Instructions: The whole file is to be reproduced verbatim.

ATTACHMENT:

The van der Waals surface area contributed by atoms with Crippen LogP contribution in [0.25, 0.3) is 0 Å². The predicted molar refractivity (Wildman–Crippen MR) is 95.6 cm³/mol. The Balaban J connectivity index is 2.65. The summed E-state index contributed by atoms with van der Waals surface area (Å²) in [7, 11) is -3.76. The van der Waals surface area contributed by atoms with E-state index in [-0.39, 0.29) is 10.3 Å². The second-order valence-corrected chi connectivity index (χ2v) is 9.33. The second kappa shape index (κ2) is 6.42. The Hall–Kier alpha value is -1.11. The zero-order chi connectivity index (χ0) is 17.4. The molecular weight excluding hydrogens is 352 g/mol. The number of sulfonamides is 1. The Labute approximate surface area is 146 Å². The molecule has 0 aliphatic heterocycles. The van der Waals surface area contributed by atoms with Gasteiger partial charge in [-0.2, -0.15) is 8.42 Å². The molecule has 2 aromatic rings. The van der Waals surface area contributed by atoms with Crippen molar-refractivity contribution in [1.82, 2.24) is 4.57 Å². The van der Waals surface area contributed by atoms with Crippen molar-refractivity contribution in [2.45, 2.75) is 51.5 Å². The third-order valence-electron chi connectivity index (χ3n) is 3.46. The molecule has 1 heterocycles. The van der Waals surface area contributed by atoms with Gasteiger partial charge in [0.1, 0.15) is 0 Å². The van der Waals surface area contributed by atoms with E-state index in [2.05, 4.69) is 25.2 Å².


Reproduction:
The van der Waals surface area contributed by atoms with Crippen LogP contribution in [0.25, 0.3) is 0 Å². The predicted molar refractivity (Wildman–Crippen MR) is 95.6 cm³/mol. The Balaban J connectivity index is 2.65. The summed E-state index contributed by atoms with van der Waals surface area (Å²) in [7, 11) is -3.76. The van der Waals surface area contributed by atoms with E-state index in [-0.39, 0.29) is 10.3 Å². The second-order valence-corrected chi connectivity index (χ2v) is 9.33. The second kappa shape index (κ2) is 6.42. The Hall–Kier alpha value is -1.11. The zero-order chi connectivity index (χ0) is 17.4. The molecular weight excluding hydrogens is 352 g/mol. The number of sulfonamides is 1. The Labute approximate surface area is 146 Å². The molecule has 0 aliphatic heterocycles. The van der Waals surface area contributed by atoms with Gasteiger partial charge in [-0.2, -0.15) is 8.42 Å². The molecule has 2 aromatic rings. The van der Waals surface area contributed by atoms with Crippen molar-refractivity contribution in [1.82, 2.24) is 4.57 Å². The van der Waals surface area contributed by atoms with Crippen molar-refractivity contribution in [2.45, 2.75) is 51.5 Å². The third-order valence-electron chi connectivity index (χ3n) is 3.46. The molecule has 1 heterocycles. The van der Waals surface area contributed by atoms with Gasteiger partial charge in [0.1, 0.15) is 0 Å². The van der Waals surface area contributed by atoms with E-state index in [2.05, 4.69) is 25.2 Å².